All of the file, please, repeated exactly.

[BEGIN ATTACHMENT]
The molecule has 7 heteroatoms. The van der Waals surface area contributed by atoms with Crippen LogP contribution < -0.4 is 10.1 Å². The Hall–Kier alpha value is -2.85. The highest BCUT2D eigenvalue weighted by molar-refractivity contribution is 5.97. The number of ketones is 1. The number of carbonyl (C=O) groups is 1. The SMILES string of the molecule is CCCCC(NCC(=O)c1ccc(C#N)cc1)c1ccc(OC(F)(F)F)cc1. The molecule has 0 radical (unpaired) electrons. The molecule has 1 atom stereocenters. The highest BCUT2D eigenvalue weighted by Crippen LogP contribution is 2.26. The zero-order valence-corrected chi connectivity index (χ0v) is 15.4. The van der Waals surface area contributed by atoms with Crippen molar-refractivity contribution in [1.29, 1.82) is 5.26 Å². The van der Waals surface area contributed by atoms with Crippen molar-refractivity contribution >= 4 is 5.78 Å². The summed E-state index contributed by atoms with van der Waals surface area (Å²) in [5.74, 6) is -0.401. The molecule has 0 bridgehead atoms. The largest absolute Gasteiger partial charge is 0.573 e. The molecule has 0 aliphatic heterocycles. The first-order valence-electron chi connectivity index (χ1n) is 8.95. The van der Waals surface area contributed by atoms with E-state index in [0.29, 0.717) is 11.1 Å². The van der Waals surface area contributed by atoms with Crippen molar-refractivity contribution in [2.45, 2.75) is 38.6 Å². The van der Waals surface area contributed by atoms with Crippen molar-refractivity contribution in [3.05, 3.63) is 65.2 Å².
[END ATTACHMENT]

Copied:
The molecule has 7 heteroatoms. The van der Waals surface area contributed by atoms with Crippen LogP contribution < -0.4 is 10.1 Å². The Hall–Kier alpha value is -2.85. The highest BCUT2D eigenvalue weighted by molar-refractivity contribution is 5.97. The number of ketones is 1. The number of carbonyl (C=O) groups is 1. The SMILES string of the molecule is CCCCC(NCC(=O)c1ccc(C#N)cc1)c1ccc(OC(F)(F)F)cc1. The molecule has 0 radical (unpaired) electrons. The molecule has 1 atom stereocenters. The highest BCUT2D eigenvalue weighted by Crippen LogP contribution is 2.26. The zero-order valence-corrected chi connectivity index (χ0v) is 15.4. The van der Waals surface area contributed by atoms with Crippen molar-refractivity contribution in [1.29, 1.82) is 5.26 Å². The van der Waals surface area contributed by atoms with Crippen molar-refractivity contribution >= 4 is 5.78 Å². The summed E-state index contributed by atoms with van der Waals surface area (Å²) in [5.74, 6) is -0.401. The molecule has 0 bridgehead atoms. The largest absolute Gasteiger partial charge is 0.573 e. The molecule has 0 aliphatic heterocycles. The first-order valence-electron chi connectivity index (χ1n) is 8.95. The van der Waals surface area contributed by atoms with E-state index in [0.29, 0.717) is 11.1 Å². The van der Waals surface area contributed by atoms with Crippen molar-refractivity contribution in [2.45, 2.75) is 38.6 Å². The van der Waals surface area contributed by atoms with Crippen molar-refractivity contribution in [3.05, 3.63) is 65.2 Å².